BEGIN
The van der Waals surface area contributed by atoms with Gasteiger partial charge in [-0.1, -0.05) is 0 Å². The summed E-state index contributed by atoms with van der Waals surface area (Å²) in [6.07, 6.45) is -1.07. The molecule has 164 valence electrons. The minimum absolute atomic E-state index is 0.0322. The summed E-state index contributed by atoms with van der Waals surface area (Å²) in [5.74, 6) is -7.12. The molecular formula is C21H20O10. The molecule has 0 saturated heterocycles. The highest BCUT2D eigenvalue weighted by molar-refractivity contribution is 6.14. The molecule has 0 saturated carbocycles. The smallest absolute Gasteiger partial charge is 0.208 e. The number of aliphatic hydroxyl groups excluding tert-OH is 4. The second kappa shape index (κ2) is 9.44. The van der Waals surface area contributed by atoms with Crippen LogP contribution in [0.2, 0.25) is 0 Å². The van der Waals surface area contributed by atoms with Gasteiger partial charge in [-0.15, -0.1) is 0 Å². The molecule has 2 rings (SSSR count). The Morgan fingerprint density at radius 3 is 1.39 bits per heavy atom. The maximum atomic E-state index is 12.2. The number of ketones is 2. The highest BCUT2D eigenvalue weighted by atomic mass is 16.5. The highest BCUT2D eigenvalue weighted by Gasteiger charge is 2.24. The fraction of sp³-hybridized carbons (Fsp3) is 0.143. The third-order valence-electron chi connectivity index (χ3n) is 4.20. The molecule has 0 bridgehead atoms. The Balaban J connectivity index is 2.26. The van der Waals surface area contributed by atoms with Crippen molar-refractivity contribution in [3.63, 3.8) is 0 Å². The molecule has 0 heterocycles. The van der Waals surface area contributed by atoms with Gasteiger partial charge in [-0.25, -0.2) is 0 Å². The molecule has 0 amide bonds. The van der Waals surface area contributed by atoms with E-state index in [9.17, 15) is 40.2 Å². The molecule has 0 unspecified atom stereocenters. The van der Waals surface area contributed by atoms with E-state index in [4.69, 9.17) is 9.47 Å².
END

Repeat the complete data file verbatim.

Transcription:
The van der Waals surface area contributed by atoms with Gasteiger partial charge in [-0.1, -0.05) is 0 Å². The summed E-state index contributed by atoms with van der Waals surface area (Å²) in [6.07, 6.45) is -1.07. The molecule has 164 valence electrons. The minimum absolute atomic E-state index is 0.0322. The summed E-state index contributed by atoms with van der Waals surface area (Å²) in [5.74, 6) is -7.12. The molecular formula is C21H20O10. The molecule has 0 saturated heterocycles. The highest BCUT2D eigenvalue weighted by molar-refractivity contribution is 6.14. The molecule has 0 saturated carbocycles. The smallest absolute Gasteiger partial charge is 0.208 e. The number of aliphatic hydroxyl groups excluding tert-OH is 4. The second kappa shape index (κ2) is 9.44. The van der Waals surface area contributed by atoms with Crippen LogP contribution in [0.2, 0.25) is 0 Å². The van der Waals surface area contributed by atoms with Gasteiger partial charge in [-0.15, -0.1) is 0 Å². The molecule has 2 rings (SSSR count). The Morgan fingerprint density at radius 3 is 1.39 bits per heavy atom. The maximum atomic E-state index is 12.2. The number of ketones is 2. The highest BCUT2D eigenvalue weighted by atomic mass is 16.5. The highest BCUT2D eigenvalue weighted by Gasteiger charge is 2.24. The fraction of sp³-hybridized carbons (Fsp3) is 0.143. The third-order valence-electron chi connectivity index (χ3n) is 4.20. The molecule has 0 bridgehead atoms. The Balaban J connectivity index is 2.26. The van der Waals surface area contributed by atoms with Crippen molar-refractivity contribution in [3.63, 3.8) is 0 Å². The molecule has 0 heterocycles. The van der Waals surface area contributed by atoms with Gasteiger partial charge in [-0.25, -0.2) is 0 Å². The molecule has 0 amide bonds. The van der Waals surface area contributed by atoms with E-state index in [9.17, 15) is 40.2 Å². The molecule has 0 unspecified atom stereocenters. The van der Waals surface area contributed by atoms with E-state index in [4.69, 9.17) is 9.47 Å².